Scrotal swellings can occur in all age groups and may be testicular or non-testicular. Testicular causes include torsion, epididymo-orchitis and cancer.
Extra-testicular causes include epididymal cyst, varicocoele, hydrocoele or haematocoele, inguinal hernia, trauma and scrotal carcinoma. Generalised oedema, sebaceous cysts, allergic contact dermatitis and TB are other possibilities.
Important elements of the patient's history include age, the timing of the onset of swelling, associated symptoms and a sexual health record.
1. Testicular torsion
Twisting of the spermatic cord may occur in any age group, but is most common in boys aged 13 to 17. The onset of pain can be sudden, severe, and there may be nausea and vomiting.
There may be a history of trauma or previous attacks of pain. On examination there is usually diffuse testicular tenderness, an absent cremasteric reflex, and the testis may be elevated and lie transversely.
Torsion should be suspected in any patient with an acutely swollen and painful scrotal swelling, particularly if he is less than 30 years old and presents less than six hours after the onset of symptoms. Suspected torsion should be admitted for immediate assessment, as the viability of the testicle begins to fall dramatically after six hours.
Epididymo-orchitis can be difficult to differentiate from torsion, but the onset tends to be more gradual (hours to days) and is associated with pain and tenderness that may be relieved by elevation of the testis. In TB, the swelling is often painless.
Epididymo-orchitis can be associated with a urethral discharge, urinary symptoms and vomiting. A history of parotid swelling would suggest mumps orchitis. There may be erythema or oedema on the affected side.
Management depends on the likely causative organisms, but possibility of testicular torsion requires a low threshold of referral in order to exclude it.
In sexually active men below the age of 35, the most likely causes are chlamydia or gonorrhoea, and ideally a GUM assessment should be arranged within 24 hours. If this is not possible, an MSU and urethral swab should be taken and the patient started empirically on doxycycline (plus ciprofloxacin if gonorrhoea is suspected), with GUM follow-up.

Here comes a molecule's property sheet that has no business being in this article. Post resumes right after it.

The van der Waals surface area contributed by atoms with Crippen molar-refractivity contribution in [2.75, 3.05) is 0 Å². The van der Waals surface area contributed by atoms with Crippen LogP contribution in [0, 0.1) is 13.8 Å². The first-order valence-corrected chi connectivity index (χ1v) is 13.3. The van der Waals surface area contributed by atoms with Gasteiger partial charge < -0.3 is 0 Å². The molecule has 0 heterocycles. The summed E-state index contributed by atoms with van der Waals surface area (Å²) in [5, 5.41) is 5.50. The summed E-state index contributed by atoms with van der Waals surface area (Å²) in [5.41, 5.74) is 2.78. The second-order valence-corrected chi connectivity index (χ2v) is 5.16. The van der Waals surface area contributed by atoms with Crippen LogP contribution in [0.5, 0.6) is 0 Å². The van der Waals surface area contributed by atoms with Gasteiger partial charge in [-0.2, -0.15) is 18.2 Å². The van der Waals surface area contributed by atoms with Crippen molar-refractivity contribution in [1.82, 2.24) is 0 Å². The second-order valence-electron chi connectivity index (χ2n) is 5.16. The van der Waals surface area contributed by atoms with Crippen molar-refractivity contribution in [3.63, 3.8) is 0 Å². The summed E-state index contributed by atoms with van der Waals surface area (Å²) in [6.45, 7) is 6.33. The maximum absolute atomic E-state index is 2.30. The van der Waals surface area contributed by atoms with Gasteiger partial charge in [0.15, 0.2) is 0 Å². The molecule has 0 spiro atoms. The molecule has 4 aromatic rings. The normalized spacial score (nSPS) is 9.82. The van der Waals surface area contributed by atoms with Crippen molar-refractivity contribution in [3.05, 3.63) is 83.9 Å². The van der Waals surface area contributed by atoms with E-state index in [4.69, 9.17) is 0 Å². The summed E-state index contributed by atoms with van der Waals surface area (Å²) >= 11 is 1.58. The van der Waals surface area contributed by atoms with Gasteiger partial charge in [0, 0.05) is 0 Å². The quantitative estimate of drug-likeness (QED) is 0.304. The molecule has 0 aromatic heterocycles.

In men over 35 and non-sexually active men under 35, enteric organisms associated with lower UTI, such as Escherichia coli, are the likely cause. Treatment is with 10 days of ciprofloxacin with a review at the end of the course. Other measures include analgesia, bed rest and supportive underwear.
3. Testicular cancer
Testicular cancer accounts for 1-2 per cent of all male cancers, but is one of the most common malignancies in men between the ages of 20-40 years and the incidence is increasing. Testicular cancer in older men is likely to be a lymphoma.
There is usually a gradual onset of scrotal swelling, but the patient may only just have noticed the enlargement as it is usually painless. Pain can occur in up to 30 per cent of cases. Respiratory symptoms, weight loss and back pain suggest metastases.
The whole or just part of the testicle will have a solid firm consistency and there may be an associated epididymo-orchitis or hydrocoele. A general examination should be done to check for respiratory involvement, supraclavicular lymphadenopathy and abdominal masses due to para-aortic lymphadenopathy. Any solid testicular swelling should be referred urgently.
Testicular cancers are highly curable, even in patients with metastatic disease at diagnosis. The prognosis depends on the histology. Treatment involves chemotherapy and radiotherapy.
4. Other causes
Epididymal cysts are common in men over 40 and are usually painless, non-tender, smooth cystic swellings in the epididymis that do not transilluminate. They can be multiple and bilateral and if asymptomatic, no treatment is required.
Hydrocoeles (excess fluid in the tunica vaginalis) may have an acute or chronic onset.
Examination usually reveals a non-tender fluctuant scrotal swelling that transilluminates.
Hydrocoeles are common in neonates and disappear within a year or two, and only require referral if they persist, unless there are fluctuations in size, an abdominal mass (suggesting an abdominal-scrotal hydrocoele) or if an inguinal hernia cannot be confidently excluded.
Non-congenital hydrocoeles may be secondary to testicular torsion, epididymo-orchitis, testicular cancer and hernias.
If a hydrocoele presents in a man age 20 to 40 ultrasound is helpful, but if there is a strong suspicion of cancer, an urgent urology referral is needed.
Haematocoeles can be the result of trauma, but also occur with testicular cancer. They are normally painful and tender and do not transilluminate.
Inguinal scrotal hernias can be painless. It is not possible to get above the swelling on examination and bowel sounds may present. Elective surgical repair is possible unless symptoms suggest strangulation.
Varicocoeles have a chronic onset and are painless, but may be associated with a dragging sensation. Their consistency is described as 'a bag of worms' and the swelling normally disappears on lying down.
If the onset is sudden and the varicocoele remains tense on lying, a tumour must be excluded urgently. Diagnostic uncertainty or a distressed or anxious patient justifies routine referral.
- Dr Porter is a salaried GP in Rochford, Essex